At the group's spring tasting, wine development manager Paul Bastard said sales were buoyant despite the relatively flat British wine market - and Nielsen Homescan data which he said painted a distorted picture of Co-op's performance.
"Sparkling wine and Champagne is doing well, and we're up 79.8 per cent on rosé," he said. "With rosé we've come from off the pace to 7.3 per cent market share.
"South Africa is almost double everyone else's market share - it's 13.6 per cent of our sales and the market is 7.8 per cent in total GB."
The tasting showcased many of the newcomers and special parcels available in the Co-op this spring, with an emphasis on third-party wines and not the 140 own-labels in the group's range.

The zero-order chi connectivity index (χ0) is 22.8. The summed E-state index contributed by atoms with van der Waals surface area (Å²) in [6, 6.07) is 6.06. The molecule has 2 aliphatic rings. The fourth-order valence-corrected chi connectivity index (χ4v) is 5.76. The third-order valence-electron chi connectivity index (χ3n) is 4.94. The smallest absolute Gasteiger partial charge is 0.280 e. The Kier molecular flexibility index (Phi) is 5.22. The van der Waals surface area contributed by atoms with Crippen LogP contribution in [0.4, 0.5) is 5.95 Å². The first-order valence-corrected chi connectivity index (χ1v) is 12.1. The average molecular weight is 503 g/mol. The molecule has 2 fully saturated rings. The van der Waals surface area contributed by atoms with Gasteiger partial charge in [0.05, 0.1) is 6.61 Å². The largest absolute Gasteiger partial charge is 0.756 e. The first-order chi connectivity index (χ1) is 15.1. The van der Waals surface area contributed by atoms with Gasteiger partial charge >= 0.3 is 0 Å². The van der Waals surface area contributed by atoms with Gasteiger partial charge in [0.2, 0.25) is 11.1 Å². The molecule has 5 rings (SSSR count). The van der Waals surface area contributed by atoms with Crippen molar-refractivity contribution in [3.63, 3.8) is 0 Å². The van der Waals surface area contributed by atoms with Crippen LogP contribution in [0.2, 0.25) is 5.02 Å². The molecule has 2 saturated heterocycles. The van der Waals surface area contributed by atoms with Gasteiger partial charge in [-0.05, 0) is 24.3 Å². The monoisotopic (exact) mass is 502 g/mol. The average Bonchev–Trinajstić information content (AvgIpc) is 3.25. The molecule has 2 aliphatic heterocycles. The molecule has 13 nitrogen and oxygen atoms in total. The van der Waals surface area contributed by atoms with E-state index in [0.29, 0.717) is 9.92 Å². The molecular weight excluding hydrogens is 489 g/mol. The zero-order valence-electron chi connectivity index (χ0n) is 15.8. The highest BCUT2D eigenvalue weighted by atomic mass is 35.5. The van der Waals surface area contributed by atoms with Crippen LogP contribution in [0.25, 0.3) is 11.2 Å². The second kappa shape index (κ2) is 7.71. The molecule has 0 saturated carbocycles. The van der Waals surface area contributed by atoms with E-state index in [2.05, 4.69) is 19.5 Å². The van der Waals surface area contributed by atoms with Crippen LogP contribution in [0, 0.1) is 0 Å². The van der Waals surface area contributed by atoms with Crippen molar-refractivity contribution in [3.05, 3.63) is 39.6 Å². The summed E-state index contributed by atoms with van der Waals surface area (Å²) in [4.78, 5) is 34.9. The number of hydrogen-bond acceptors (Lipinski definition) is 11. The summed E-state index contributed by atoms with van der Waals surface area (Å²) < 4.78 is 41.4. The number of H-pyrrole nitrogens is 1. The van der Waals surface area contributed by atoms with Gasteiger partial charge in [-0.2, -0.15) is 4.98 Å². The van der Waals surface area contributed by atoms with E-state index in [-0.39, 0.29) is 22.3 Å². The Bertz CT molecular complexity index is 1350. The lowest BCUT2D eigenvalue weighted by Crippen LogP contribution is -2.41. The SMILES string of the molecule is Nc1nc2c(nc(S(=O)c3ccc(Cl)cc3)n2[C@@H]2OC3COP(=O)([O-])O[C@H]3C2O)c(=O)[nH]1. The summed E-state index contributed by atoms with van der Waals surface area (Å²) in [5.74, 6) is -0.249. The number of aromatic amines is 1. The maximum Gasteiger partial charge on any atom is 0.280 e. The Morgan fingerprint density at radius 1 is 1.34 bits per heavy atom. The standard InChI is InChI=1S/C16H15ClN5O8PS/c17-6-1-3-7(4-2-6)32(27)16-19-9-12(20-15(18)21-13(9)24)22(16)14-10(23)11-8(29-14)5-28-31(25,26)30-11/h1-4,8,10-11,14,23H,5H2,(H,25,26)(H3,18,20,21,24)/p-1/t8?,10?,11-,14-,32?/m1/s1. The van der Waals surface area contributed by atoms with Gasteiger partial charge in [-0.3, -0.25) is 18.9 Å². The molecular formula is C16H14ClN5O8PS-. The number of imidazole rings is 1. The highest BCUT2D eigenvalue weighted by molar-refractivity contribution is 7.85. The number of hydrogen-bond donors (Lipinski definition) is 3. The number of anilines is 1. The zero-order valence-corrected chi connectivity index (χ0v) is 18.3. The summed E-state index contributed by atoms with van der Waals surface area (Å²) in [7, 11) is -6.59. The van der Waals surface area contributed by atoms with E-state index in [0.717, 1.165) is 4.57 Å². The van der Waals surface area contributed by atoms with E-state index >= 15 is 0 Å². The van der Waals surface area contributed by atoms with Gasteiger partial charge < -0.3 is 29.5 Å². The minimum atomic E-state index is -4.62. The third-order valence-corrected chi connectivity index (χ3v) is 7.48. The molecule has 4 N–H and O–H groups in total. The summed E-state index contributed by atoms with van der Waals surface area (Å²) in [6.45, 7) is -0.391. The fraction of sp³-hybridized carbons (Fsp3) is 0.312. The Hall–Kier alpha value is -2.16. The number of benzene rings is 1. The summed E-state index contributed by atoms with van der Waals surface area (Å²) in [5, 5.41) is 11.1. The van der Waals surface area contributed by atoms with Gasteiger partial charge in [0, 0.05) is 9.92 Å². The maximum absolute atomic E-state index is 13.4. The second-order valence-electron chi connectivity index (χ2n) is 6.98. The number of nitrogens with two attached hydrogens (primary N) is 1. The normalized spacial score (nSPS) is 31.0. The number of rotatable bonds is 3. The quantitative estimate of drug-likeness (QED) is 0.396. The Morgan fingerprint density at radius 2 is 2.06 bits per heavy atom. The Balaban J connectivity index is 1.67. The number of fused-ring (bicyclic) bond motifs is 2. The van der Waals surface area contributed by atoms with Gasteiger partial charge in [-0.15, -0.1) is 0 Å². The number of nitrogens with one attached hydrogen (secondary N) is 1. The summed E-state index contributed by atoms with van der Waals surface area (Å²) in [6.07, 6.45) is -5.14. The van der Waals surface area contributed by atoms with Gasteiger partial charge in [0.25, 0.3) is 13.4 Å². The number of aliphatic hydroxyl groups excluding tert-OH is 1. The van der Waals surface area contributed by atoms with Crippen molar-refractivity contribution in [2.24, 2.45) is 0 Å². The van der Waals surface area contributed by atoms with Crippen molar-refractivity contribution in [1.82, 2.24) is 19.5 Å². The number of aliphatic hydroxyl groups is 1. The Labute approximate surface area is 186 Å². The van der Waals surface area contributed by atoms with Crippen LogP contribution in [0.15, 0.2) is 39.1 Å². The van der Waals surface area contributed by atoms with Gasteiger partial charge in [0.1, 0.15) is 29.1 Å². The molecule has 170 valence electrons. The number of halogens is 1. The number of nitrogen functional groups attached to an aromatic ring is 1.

Bastard said: "We're not the greatest fans of the big brands because we look for a point of difference with Fairtrade and exclusives.
"Even with Australia, if you look at the performance in the big brands, we're doing OK but not as well as some of the multiples - and in a way that is on purpose."
The tasting featured one newcomer from France - La Différence Carignan 2006 - and Bastard admitted the French category was "still causing a bit of concern".
"It's the one country where we're not particularly happy," he said. "It was interesting in Wine Relief how well Chablis did. It was our second biggest seller after our own Pinot Grigio.
"France is not easy, but we will get there."
Highlights of the tasting included Luis Felipe Edwards Reserva Sauvignon Blanc 2006 (Chile) at £5.99, Anakena Shiraz 2005 (Chile) at £4.99 and Co-op Tierra Sana Organic Tempanillo Rosé 2006 (Spain) at £3.99.
There are 465 wines in the Co-op range and the group is reporting a 6.9 per cent share of the market.